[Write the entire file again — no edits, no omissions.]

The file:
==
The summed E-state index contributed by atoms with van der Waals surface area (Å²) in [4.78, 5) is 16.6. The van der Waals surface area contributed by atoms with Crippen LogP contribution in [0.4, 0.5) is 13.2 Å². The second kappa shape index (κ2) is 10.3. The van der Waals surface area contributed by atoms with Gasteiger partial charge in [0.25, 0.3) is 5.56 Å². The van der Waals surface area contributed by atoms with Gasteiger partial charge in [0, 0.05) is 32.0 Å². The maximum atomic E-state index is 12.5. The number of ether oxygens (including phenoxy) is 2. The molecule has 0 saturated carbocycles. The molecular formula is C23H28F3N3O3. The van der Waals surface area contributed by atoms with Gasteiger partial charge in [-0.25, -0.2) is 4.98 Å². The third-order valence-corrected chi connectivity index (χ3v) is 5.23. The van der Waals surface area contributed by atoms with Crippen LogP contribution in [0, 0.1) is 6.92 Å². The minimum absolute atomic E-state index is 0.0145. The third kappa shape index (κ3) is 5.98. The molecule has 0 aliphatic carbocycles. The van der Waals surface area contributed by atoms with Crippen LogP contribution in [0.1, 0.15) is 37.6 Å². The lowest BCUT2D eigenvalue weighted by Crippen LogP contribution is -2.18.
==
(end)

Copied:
The summed E-state index contributed by atoms with van der Waals surface area (Å²) in [4.78, 5) is 16.6. The van der Waals surface area contributed by atoms with Crippen LogP contribution in [0.4, 0.5) is 13.2 Å². The second kappa shape index (κ2) is 10.3. The van der Waals surface area contributed by atoms with Gasteiger partial charge in [0.25, 0.3) is 5.56 Å². The van der Waals surface area contributed by atoms with Gasteiger partial charge in [0, 0.05) is 32.0 Å². The maximum atomic E-state index is 12.5. The number of ether oxygens (including phenoxy) is 2. The molecule has 0 saturated carbocycles. The molecular formula is C23H28F3N3O3. The van der Waals surface area contributed by atoms with Gasteiger partial charge in [-0.25, -0.2) is 4.98 Å². The third-order valence-corrected chi connectivity index (χ3v) is 5.23. The van der Waals surface area contributed by atoms with Crippen LogP contribution in [0, 0.1) is 6.92 Å². The minimum absolute atomic E-state index is 0.0145. The third kappa shape index (κ3) is 5.98. The molecule has 0 aliphatic carbocycles. The van der Waals surface area contributed by atoms with Crippen LogP contribution in [0.1, 0.15) is 37.6 Å². The lowest BCUT2D eigenvalue weighted by Crippen LogP contribution is -2.18.